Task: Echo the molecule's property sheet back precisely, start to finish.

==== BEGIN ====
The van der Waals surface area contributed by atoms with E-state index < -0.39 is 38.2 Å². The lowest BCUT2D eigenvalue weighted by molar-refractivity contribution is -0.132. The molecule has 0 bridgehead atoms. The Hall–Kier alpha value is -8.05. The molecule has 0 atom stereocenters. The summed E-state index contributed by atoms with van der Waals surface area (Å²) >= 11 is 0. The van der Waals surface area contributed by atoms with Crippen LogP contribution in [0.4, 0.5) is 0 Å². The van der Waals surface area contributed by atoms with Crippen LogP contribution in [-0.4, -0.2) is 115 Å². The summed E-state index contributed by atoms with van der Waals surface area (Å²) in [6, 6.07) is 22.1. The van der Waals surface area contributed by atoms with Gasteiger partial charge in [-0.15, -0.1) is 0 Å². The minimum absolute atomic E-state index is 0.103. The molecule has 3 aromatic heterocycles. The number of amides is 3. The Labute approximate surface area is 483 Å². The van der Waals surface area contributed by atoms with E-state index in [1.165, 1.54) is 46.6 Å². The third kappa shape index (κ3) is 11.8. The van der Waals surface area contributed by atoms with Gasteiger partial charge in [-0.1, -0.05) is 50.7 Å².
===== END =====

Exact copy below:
The van der Waals surface area contributed by atoms with E-state index < -0.39 is 38.2 Å². The lowest BCUT2D eigenvalue weighted by molar-refractivity contribution is -0.132. The molecule has 0 bridgehead atoms. The Hall–Kier alpha value is -8.05. The molecule has 0 atom stereocenters. The summed E-state index contributed by atoms with van der Waals surface area (Å²) >= 11 is 0. The van der Waals surface area contributed by atoms with Crippen LogP contribution in [0.4, 0.5) is 0 Å². The van der Waals surface area contributed by atoms with Crippen LogP contribution in [-0.4, -0.2) is 115 Å². The summed E-state index contributed by atoms with van der Waals surface area (Å²) in [6, 6.07) is 22.1. The van der Waals surface area contributed by atoms with Gasteiger partial charge in [-0.15, -0.1) is 0 Å². The minimum absolute atomic E-state index is 0.103. The molecule has 3 aromatic heterocycles. The number of amides is 3. The Labute approximate surface area is 483 Å². The van der Waals surface area contributed by atoms with E-state index in [1.165, 1.54) is 46.6 Å². The third kappa shape index (κ3) is 11.8. The van der Waals surface area contributed by atoms with Gasteiger partial charge in [-0.1, -0.05) is 50.7 Å².